If you’ve ever wanted to expose some heinous crime against humanity, here’s your chance. In today’s Laissez Faire Today, Chris Campbell shows you how to make sure the world accesses to your leaks, even if something happens to you. Chris also shares why this is probably a terrible idea. Read on…
America has about 4% of the world’s population, yet houses 25% of the world’s incarcerated. What’s going on here? Chris Campbell digs deep into the industry to figure out the truth. While many blame the private prison industry, the real culprit, says Chris, begins right outside your door. Read on…
When Obama first announced U.S. airstrikes in Iraq, most people have no idea that it was to destroy U.S. military equipment in the hands of ISIS. How did ISIS get U.S. weapons? Chris Campbell blows the story wide open in today’s Laissez Faire Today. Read on…
Every 37 seconds, an American is arrested and criminalized because of one racist and ridiculous law. Join Chris Campbell as he takes you back to when marijuana became illegal… why it’s hurting America… and why you should fight to end the prohibition. And it’s not so you can smoke it. Read on…
An ancient guide has been in hiding… until now. As it dusts itself off, some early adopters are calling it “the definitive text on self-discipline, personal ethics, humility, self-actualization and strength.” And, according to Chris Campbell, it could be the only thing you need to thrive in our day-to-day life of modern chaos. Embrace it, and become the hero of your own story. Ignore it, and risk living a whimper of a life on someone else’s terms. Read on…
Think it’s impossible to escape Obamacare? Think again. Laissez Faire Today reader David F. shares how he did it and how you can do it too. Don’t see another doctor, take another pill, or shop around for better medical insurance until you read his story. Read on…
“What… is… that?!”That’s what one colleague asked when she saw this on my desk…My face, according to 3-D printing“My face,” I said. “What does it look like?”“Uh…”OK, sure. It’s a rough depiction. Eh. It’s pretty choppy…And, as you can see, the glasses didn’t really take well… making for an eerie sunken eye look.Didn’t really turn […]
“While I heartily subscribe to your premise of pursuing one’s dream,” one reader, Donald J., wrote, “there are alternate perspectives worth considering.”[We’re listening… go on.]“Some wiseguy once said that life is what happens to you while you’re waiting for something better to come along. Milton put it a little more poetically in one of his […]
“Where were you when it happened?” How many times have we been asked -- and asked -- this question since 2001? Today, Chris Campbell asks us to pose a different question: What can I do today to making Sept. 11 another turning point in my life? And then, of course, taking that first step. Read on…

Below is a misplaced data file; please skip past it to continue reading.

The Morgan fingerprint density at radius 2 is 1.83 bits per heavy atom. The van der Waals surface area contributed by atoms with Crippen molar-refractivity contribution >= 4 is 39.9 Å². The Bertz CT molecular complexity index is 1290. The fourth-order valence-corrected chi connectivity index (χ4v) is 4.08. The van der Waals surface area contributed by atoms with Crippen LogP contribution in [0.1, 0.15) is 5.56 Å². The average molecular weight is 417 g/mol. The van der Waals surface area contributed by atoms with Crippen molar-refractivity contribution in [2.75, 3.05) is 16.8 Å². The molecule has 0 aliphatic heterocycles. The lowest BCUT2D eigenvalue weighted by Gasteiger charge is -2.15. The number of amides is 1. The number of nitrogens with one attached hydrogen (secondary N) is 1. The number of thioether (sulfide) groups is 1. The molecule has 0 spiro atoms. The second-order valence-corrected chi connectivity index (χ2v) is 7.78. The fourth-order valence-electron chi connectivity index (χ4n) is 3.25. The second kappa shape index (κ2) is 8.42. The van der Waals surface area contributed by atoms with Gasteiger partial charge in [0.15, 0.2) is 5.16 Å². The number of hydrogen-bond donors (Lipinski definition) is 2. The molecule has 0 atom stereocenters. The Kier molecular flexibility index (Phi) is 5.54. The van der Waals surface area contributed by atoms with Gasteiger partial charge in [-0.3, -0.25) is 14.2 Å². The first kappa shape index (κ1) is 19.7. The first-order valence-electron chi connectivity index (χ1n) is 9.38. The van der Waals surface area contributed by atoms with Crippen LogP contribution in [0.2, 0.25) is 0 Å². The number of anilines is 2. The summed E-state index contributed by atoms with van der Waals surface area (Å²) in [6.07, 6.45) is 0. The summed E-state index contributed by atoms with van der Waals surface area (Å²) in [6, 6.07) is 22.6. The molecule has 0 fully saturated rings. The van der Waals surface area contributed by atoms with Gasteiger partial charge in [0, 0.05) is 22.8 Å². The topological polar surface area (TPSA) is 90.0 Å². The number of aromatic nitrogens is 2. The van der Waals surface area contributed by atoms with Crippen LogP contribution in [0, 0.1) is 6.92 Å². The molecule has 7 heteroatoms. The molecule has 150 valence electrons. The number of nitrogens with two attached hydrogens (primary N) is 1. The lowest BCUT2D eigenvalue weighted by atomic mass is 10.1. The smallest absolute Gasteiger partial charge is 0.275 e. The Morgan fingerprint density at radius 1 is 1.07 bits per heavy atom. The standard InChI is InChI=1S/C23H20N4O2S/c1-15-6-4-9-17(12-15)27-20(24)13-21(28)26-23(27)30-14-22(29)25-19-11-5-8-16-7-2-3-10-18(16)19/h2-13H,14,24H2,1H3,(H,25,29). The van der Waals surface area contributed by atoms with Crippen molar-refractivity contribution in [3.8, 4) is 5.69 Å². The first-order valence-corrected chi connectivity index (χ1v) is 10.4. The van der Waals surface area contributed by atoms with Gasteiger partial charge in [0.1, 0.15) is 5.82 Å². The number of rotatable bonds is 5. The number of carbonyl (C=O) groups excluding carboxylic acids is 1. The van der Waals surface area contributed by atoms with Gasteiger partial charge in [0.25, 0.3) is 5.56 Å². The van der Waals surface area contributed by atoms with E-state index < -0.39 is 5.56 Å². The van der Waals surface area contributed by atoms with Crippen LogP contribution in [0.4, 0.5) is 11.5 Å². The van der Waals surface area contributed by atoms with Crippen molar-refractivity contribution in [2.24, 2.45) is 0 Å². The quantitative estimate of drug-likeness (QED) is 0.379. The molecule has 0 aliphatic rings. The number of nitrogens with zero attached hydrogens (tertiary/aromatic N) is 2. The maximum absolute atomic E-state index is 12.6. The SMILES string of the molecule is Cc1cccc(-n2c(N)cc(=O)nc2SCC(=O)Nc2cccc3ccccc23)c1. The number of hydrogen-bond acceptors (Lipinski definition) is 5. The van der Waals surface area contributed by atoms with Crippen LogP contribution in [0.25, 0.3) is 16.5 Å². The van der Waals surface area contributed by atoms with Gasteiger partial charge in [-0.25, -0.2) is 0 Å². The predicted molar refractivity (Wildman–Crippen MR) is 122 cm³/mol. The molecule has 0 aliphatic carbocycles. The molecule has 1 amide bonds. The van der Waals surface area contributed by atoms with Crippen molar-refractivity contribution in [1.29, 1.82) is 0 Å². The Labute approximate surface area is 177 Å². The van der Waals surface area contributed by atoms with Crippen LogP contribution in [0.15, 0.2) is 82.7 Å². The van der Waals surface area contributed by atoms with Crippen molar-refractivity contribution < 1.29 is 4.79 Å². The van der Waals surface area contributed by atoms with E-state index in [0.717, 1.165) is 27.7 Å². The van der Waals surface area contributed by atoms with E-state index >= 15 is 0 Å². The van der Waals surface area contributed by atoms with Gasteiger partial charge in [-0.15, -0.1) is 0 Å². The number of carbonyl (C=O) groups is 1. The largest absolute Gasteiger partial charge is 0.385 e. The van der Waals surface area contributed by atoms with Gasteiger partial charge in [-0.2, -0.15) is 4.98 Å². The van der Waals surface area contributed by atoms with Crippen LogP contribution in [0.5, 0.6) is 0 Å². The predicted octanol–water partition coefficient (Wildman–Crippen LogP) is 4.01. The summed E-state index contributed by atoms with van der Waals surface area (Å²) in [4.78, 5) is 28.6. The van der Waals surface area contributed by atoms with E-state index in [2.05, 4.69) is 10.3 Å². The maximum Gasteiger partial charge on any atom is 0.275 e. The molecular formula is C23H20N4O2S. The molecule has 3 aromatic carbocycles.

Chris Campbell got more than he bargained for during Sunday brunch. In a packed restaurant, he learned about a hidden sex boom that’s taking the world by storm. You won’t believe how much money ordinary Americans are making in this boom. It’s so much…you may even consider cashing in yourself.
“Nowadays to be intelligible is to be found out.” — Oscar WildeIn the wacky world of American politics, if you as an employer have a religious objection to paying for your employees’ contraceptives, it is you who is contemptuous of religious freedom.As the New York Times editorial board lectured a judge who thinks otherwise, “the […]
Socialism is the big lie of the 20th century. While it promised prosperity, equality, and security, it delivered poverty, misery, and tyranny. Equality was achieved only in the sense that everyone was equal in his or her misery.In the same way that a Ponzi scheme or chain letter initially succeeds but eventually collapses, socialism may […]
Six months ago, I stepped out from the shadows of the United States Government’s National Security Agency to stand in front of a journalist’s camera. I shared with the world evidence proving some governments are building a worldwide surveillance system to secretly track how we live, who we talk to, and what we say. I […]
I opened a new bottle of probiotics this morning, and it had one of those circular seals on the top. You know, the one that reads, “Sealed for your protection.”And that seal got me thinking… how much protection do we need? How much security is enough?How much homogenization, pasteurization, disinfection, national security, etc…. do we […]
Last spring, Barack Obama told the graduating class of Ohio State University:“Unfortunately, you’ve grown up hearing voices that incessantly warn of government as nothing more than some separate, sinister entity that’s at the root of all our problems… They’ll warn that tyranny is always lurking just around the corner. You should reject these voices. Because […]
In the Huffington Post last week, Glenn Greenwald, Slate contributor Ryan Gallagher, and Ryan Grim had an investigative piece reporting that the NSA had been tracking the online porn-viewing habits of several Muslim leaders whom it viewed as radicals. A top-secret document shows that the agency was considering exposing these firebrands’ Internet dalliances as a […]
Americans are still trying to get a handle on the full extent of the government’s domestic spying activities, including the recent revelation that the National Security Agency (NSA) has been collecting and storing the email address books of ordinary Americans using online messaging services. Many users of such services are looking to tech executives for […]